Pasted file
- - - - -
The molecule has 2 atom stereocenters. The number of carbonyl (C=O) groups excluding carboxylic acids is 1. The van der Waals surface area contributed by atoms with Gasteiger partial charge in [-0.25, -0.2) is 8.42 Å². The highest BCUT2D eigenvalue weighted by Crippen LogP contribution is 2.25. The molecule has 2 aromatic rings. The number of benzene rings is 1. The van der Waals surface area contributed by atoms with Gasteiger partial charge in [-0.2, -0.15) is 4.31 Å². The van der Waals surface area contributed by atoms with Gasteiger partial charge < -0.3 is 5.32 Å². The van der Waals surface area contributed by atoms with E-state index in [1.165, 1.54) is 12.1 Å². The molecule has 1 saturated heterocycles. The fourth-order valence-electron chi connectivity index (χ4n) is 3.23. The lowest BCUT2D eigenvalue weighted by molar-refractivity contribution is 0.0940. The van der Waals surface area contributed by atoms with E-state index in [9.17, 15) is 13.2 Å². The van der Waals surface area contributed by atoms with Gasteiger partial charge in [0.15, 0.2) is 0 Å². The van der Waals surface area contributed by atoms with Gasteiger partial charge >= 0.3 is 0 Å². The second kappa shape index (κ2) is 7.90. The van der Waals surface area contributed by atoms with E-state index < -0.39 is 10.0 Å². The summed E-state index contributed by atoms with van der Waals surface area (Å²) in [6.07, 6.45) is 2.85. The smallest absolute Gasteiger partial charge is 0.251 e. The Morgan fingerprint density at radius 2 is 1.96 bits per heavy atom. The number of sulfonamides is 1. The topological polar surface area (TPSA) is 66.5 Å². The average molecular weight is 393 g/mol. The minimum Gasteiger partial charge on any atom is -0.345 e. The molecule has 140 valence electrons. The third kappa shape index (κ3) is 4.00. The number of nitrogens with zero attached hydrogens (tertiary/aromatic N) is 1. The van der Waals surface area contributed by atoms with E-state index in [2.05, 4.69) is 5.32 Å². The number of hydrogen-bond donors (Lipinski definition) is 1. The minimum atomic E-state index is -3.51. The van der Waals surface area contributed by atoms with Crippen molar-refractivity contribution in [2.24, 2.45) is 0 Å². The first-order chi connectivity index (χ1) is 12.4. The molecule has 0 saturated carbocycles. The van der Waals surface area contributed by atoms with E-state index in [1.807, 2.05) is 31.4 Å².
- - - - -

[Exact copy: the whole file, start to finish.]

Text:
The molecule has 2 atom stereocenters. The number of carbonyl (C=O) groups excluding carboxylic acids is 1. The van der Waals surface area contributed by atoms with Gasteiger partial charge in [-0.25, -0.2) is 8.42 Å². The highest BCUT2D eigenvalue weighted by Crippen LogP contribution is 2.25. The molecule has 2 aromatic rings. The number of benzene rings is 1. The van der Waals surface area contributed by atoms with Gasteiger partial charge in [-0.2, -0.15) is 4.31 Å². The van der Waals surface area contributed by atoms with Gasteiger partial charge < -0.3 is 5.32 Å². The van der Waals surface area contributed by atoms with E-state index in [1.165, 1.54) is 12.1 Å². The molecule has 1 saturated heterocycles. The fourth-order valence-electron chi connectivity index (χ4n) is 3.23. The lowest BCUT2D eigenvalue weighted by molar-refractivity contribution is 0.0940. The van der Waals surface area contributed by atoms with E-state index in [9.17, 15) is 13.2 Å². The van der Waals surface area contributed by atoms with Gasteiger partial charge in [0.15, 0.2) is 0 Å². The van der Waals surface area contributed by atoms with Gasteiger partial charge >= 0.3 is 0 Å². The second kappa shape index (κ2) is 7.90. The van der Waals surface area contributed by atoms with E-state index < -0.39 is 10.0 Å². The summed E-state index contributed by atoms with van der Waals surface area (Å²) in [6.07, 6.45) is 2.85. The smallest absolute Gasteiger partial charge is 0.251 e. The Morgan fingerprint density at radius 2 is 1.96 bits per heavy atom. The number of sulfonamides is 1. The topological polar surface area (TPSA) is 66.5 Å². The average molecular weight is 393 g/mol. The minimum Gasteiger partial charge on any atom is -0.345 e. The molecule has 140 valence electrons. The third kappa shape index (κ3) is 4.00. The number of nitrogens with zero attached hydrogens (tertiary/aromatic N) is 1. The van der Waals surface area contributed by atoms with E-state index in [2.05, 4.69) is 5.32 Å². The number of hydrogen-bond donors (Lipinski definition) is 1. The minimum atomic E-state index is -3.51. The van der Waals surface area contributed by atoms with Crippen molar-refractivity contribution in [2.24, 2.45) is 0 Å². The first-order chi connectivity index (χ1) is 12.4. The molecule has 0 saturated carbocycles. The van der Waals surface area contributed by atoms with E-state index in [1.807, 2.05) is 31.4 Å².